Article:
On 24th October the Eaton Camp Historical Society held a public meeting to celebrate the completion of initial excavations at Eaton Camp and to share the results with local residents, volunteers, and visitors from other Community Archaeology projects. The evening was well attended by 52 people, including Tony Fleming, English Heritage Monument Inspector for the area.
Peter Dorling, Project Supervisor from Herefordshire Archaeology, presented the findings. He noted that Eaton Camp was a particularly valuable site because the archaeology was undisturbed even after a long period of cultivation and animal husbandry. This is somewhat unusual for Herefordshire with its history of farming from Neolithic times.
Peter noted that the earthworks explored in Trench 1 appeared to be earlier than the contents of Trench 2. Few artifacts were obtained from the Trench 1 excavation, but there was an interesting decorated slate object. It is currently being conserved.
Trench 2 was much more productive in terms of artifacts. Peter described pottery finds with four different fabrics or inclusions. Most of the pieces were considered Malvernian Ware, typical of the Middle Iron Age. There were several pieces that might possibly have been residual from the Early Iron Age. There was also briquetage or a pottery salt container from the Droitwich area and a small crucible. In addition to pottery, animal bone, teeth, a metal object and a slate object ( possibly jewelry) were also found.
Carbon14 dating of charcoal samples gave a wide range of dates from around 700BC to 400BC, but most were consistent with the Middle Iron age dates of the pottery. The wide range may be due to a phenomenon called the first millenium BC radiocarbon plateau, a function of process and calculations which limits the preciseness of results falling within this period more than others.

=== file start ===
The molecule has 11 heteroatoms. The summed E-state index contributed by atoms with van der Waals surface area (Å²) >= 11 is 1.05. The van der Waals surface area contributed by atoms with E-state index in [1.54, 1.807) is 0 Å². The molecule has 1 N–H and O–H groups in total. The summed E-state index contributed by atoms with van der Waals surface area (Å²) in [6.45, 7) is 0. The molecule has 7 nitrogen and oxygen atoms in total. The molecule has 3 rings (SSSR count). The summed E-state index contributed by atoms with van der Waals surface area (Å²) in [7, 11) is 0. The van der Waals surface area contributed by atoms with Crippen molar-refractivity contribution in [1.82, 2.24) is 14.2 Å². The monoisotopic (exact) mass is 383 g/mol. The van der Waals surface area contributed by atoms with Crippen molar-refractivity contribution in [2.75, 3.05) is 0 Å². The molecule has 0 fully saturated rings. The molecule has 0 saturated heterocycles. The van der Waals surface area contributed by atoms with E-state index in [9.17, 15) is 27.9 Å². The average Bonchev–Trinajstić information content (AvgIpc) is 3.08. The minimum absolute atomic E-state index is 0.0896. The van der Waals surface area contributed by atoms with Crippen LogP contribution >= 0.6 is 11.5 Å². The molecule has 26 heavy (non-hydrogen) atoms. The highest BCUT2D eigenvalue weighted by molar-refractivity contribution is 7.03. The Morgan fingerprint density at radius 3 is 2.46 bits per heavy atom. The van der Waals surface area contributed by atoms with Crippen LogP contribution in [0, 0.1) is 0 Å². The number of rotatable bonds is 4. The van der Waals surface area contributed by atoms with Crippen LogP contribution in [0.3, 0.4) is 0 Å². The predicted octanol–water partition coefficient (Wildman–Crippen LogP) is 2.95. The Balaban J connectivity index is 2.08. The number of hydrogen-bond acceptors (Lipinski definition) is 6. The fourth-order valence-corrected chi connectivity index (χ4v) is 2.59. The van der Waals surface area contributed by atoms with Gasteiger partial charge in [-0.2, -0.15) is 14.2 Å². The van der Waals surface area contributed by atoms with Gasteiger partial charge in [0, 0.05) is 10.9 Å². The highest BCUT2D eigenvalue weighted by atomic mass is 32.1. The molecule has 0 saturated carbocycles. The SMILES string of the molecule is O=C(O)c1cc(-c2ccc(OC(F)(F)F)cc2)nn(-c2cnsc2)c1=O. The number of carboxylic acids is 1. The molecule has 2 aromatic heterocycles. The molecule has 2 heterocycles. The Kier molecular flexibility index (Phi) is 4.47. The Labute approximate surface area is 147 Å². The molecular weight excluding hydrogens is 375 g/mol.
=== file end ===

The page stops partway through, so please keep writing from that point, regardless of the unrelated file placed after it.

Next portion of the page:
While trial excavations were limited to two areas within Eaton Camp, it appears that the monument has potential to produce additional finds and information. Initial work has established that Eaton Camp is an important part of Herefordshire’s Iron Age heritage.
The Eaton Camp Project is now in the development phase for its Conservation Management Plan. Peter Dorling and Caroline Hanks, ECHS Vice-Chairman are the leads for this work. The National Trust, English Heritage, and local landowners are being consulted The Plan will identify environmental issues, detail potential barriers and solutions, suggest the parties who should take responsibility for or be involved in the solutions, and provide a recommended time frame. The adopted Plan will be available on the Herefordshire Sites and Monuments Record, and a summary can be obtained by contacting Nancy Saldana at Saldana100@aol.com
Submitted by Nancy Saldana